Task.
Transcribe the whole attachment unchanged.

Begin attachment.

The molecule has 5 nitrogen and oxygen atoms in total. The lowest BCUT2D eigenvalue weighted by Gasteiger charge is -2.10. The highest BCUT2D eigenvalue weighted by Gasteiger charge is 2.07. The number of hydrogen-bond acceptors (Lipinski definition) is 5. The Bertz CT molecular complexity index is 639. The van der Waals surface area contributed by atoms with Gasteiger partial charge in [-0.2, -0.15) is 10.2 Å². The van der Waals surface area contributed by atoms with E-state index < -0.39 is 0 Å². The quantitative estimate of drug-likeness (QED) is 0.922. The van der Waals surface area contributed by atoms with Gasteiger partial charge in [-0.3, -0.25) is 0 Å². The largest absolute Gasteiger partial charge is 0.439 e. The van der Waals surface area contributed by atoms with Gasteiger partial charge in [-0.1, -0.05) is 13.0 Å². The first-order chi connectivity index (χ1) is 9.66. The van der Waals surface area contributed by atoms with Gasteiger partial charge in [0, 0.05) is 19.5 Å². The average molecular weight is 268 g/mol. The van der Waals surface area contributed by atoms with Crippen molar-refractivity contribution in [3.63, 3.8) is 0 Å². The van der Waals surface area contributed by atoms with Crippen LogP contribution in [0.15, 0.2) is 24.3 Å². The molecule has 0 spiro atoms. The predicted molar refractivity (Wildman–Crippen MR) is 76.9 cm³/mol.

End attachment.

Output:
The molecule has 5 nitrogen and oxygen atoms in total. The lowest BCUT2D eigenvalue weighted by Gasteiger charge is -2.10. The highest BCUT2D eigenvalue weighted by Gasteiger charge is 2.07. The number of hydrogen-bond acceptors (Lipinski definition) is 5. The Bertz CT molecular complexity index is 639. The van der Waals surface area contributed by atoms with Gasteiger partial charge in [-0.2, -0.15) is 10.2 Å². The van der Waals surface area contributed by atoms with E-state index < -0.39 is 0 Å². The quantitative estimate of drug-likeness (QED) is 0.922. The van der Waals surface area contributed by atoms with Gasteiger partial charge in [-0.3, -0.25) is 0 Å². The largest absolute Gasteiger partial charge is 0.439 e. The van der Waals surface area contributed by atoms with Gasteiger partial charge in [-0.1, -0.05) is 13.0 Å². The first-order chi connectivity index (χ1) is 9.66. The van der Waals surface area contributed by atoms with Gasteiger partial charge in [0, 0.05) is 19.5 Å². The average molecular weight is 268 g/mol. The van der Waals surface area contributed by atoms with Crippen molar-refractivity contribution in [3.63, 3.8) is 0 Å². The van der Waals surface area contributed by atoms with Crippen LogP contribution in [0.15, 0.2) is 24.3 Å². The molecule has 0 spiro atoms. The predicted molar refractivity (Wildman–Crippen MR) is 76.9 cm³/mol.